The Ministry of Economy provincial department in Balkh province is responsible for CSO affairs including coordination of their activities on the ground and oversight from their projects. Every CSO inform the Ministry of Economy (MoEc) about their projects and activities. In addition, the provincial governor has assigned a representative who also coordinate CSOs related activities and report to the Governor.

It was learned that members of line ministries have not been successful to extend required support to CSOs for their program implementation. CSOs are obliged to sign a sector-related memorandum of understanding with concerned line ministries at the provincial level before they launch their projects in the province. However, the processes within line ministries are not very transparent and speedy. For instance, provincial directorate of Ministry of Labor, Social Affairs, Martyrs and Disabled of Balkh province has not been able to issue permission to a CSO with almost six months period to initiate their project activities.

There are concerns that some CSOs are politically connected with government officials. They are invited to provincial events and often supported by officials and some of them have been promoted and awarded. It was also said that such CSOs always appreciate the work of government officials, overlook their weaknesses and evade to voice up against them in favor of public goods.  It has impacted CSOs development and raised questions about CSOs in dependency.

Participants also said that legal environment is complex for CSOs. Some CSOs faced problem when they wanted to clear their taxes or their staff visited Ministry of Finance (MoF) provincial department (Mastofiat) for obtaining Tax Identification Number (TIN).

According to the participants, there are CSOs that pay to insurgents for obtaining their agreement to implement projects in an insecure part of the region. Lack of government ability to eradicate such obstacles has contributed to the continuation of insurgency and restricted CSOs development in the provincial level.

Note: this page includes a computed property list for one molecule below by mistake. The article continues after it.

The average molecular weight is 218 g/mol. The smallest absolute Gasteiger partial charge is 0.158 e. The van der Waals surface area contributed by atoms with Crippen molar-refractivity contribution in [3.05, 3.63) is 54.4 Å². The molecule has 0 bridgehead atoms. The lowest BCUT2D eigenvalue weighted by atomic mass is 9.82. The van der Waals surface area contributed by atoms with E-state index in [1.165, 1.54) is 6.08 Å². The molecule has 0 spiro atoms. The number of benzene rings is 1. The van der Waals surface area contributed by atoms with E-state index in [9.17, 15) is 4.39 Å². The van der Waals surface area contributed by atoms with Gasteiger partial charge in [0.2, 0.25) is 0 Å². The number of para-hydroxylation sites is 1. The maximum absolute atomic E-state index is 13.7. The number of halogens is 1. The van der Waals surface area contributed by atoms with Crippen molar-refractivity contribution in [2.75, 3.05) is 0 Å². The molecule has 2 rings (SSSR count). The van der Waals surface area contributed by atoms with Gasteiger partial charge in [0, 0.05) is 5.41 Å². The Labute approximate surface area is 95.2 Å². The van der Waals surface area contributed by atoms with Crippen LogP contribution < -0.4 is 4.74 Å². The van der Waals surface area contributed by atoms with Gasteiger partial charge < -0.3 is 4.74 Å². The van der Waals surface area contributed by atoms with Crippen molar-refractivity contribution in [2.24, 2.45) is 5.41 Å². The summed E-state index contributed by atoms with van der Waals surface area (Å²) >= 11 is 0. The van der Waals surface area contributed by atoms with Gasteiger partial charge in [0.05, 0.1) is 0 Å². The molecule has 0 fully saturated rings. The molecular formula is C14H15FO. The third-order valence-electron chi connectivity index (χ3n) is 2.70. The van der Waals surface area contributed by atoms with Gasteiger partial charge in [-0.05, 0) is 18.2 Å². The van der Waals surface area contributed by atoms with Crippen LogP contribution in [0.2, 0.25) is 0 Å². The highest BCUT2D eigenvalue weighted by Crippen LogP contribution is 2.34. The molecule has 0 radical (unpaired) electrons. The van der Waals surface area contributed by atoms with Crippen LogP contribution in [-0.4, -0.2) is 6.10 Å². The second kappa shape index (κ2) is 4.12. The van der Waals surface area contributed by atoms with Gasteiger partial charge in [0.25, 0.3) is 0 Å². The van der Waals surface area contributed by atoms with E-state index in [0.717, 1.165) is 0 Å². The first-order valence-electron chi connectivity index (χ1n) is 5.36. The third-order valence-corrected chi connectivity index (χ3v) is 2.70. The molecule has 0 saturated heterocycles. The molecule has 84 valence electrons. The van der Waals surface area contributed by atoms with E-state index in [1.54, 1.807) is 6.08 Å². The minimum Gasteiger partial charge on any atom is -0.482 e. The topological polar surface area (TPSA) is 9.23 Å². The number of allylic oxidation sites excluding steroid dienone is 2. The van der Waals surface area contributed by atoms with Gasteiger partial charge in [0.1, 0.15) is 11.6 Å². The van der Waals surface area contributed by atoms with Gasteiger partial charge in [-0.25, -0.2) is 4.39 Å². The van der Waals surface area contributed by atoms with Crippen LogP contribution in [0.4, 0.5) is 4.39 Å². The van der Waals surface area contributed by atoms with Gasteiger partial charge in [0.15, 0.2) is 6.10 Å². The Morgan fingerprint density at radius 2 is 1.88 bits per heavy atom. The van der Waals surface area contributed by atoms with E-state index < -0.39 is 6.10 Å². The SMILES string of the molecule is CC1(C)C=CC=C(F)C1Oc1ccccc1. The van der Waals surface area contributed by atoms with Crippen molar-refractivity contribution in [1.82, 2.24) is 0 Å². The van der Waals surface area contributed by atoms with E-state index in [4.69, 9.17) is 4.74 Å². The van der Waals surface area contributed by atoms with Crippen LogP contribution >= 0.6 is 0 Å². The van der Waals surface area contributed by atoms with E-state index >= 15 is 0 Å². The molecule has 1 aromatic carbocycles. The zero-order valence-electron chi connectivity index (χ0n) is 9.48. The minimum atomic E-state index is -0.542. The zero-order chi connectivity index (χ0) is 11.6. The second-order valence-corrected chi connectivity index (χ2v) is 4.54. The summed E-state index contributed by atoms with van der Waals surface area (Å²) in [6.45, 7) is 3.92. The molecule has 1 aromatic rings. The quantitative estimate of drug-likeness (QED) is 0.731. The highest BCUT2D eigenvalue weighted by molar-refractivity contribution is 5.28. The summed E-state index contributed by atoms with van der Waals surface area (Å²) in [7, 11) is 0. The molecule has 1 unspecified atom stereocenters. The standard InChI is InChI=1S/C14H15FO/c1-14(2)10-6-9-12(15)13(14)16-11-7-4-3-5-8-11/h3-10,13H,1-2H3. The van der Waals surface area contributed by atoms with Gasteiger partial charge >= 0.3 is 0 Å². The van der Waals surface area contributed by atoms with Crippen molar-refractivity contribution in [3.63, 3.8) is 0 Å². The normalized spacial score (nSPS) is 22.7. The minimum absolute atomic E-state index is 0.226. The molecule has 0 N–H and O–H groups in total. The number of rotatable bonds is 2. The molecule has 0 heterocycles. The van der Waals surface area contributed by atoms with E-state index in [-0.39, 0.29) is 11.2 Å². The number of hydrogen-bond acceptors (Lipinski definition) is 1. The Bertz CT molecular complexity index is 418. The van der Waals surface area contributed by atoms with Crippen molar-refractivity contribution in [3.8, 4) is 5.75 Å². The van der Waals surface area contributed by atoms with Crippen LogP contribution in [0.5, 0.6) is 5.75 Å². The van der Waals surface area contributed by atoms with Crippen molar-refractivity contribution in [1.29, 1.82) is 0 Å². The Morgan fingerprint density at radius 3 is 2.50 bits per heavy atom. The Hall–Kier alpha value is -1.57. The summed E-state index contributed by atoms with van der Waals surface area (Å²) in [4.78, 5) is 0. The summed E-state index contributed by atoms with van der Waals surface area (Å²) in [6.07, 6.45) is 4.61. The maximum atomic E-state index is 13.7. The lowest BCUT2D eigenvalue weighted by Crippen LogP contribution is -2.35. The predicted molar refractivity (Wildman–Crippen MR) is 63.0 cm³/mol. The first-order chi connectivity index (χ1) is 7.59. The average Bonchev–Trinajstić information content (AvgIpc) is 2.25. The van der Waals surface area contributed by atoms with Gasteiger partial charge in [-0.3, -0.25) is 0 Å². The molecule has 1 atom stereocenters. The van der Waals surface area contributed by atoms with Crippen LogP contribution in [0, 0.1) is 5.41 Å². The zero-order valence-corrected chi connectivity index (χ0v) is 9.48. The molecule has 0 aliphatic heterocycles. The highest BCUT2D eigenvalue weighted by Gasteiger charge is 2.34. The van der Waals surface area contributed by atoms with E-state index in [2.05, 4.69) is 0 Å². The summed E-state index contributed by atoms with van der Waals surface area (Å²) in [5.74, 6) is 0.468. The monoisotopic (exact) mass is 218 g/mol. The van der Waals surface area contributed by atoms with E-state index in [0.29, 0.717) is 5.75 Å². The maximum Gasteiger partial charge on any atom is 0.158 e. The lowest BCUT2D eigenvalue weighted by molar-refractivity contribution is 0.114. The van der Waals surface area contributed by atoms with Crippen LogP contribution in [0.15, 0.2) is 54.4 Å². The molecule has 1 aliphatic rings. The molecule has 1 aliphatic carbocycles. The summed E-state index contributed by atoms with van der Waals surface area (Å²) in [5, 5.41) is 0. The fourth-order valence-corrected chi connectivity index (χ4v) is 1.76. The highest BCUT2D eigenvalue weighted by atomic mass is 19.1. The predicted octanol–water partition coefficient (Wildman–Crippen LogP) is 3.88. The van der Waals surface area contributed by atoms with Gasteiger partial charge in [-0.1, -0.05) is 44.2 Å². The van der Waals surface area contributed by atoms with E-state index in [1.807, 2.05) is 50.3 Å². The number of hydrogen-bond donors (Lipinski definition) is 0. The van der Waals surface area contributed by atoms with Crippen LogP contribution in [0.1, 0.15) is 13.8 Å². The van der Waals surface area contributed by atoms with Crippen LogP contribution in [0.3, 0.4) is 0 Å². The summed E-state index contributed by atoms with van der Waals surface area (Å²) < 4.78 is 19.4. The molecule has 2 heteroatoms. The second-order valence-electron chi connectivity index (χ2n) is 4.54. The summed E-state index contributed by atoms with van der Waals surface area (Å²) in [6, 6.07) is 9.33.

In addition, corruption is also a challenge in Balkh province. It was confessed that inadequately empowered CSOs cannot make much impact upon widespread corruption among government and private sector institutions.

Besides, there is very limited coordination between government and small grassroots CSOs. As a result, smaller and informal indigenous CSOs are excluded and have not been benefited from government support.


  • Awareness should be raised among CSOs to maintain their impartiality, in dependency and integrity. CSOs should comprehend and follow their mandates and be protected from political influence for their personal gains.
  • Coordination and cooperation among CSOs and CSOs’ coordination bodies should be improved. CSOs coordination bodies should establish a comprehensive database of CSOs and their projects. CSOs coordination bodies should increase CSOs awareness on how they will be benefited from their membership services. They should build understanding and coordination among their member CSOs and support them for their sustainability.
  • All CSOs should work jointly to improve the credibility of CSOs in the province, and effectively influence national and sub-national government policies for public benefits.
  • Every coordination body should call more regular coordination meetings with its member CSOs and improve communication and coordination with other coordination bodies operating in the province.
  • CSOs should submit regular reports on their activities to MoEc.
  • Bureaucratic processes within line ministries is a constraint towards government support to CSOs. Line ministries should support CSOs to initiate their projects without unnecessary delays.
  • Ministry of Finance should provide necessary support to CSOs to declare their taxes and obtain TIN for their employees without unnecessary delay.
  • Ministry of Economy should strengthen their monitoring capacity to avoid duplication of projects/activities implemented by CSOs. They should also enhance their coordination with donors to reduce chances for duplication of activities.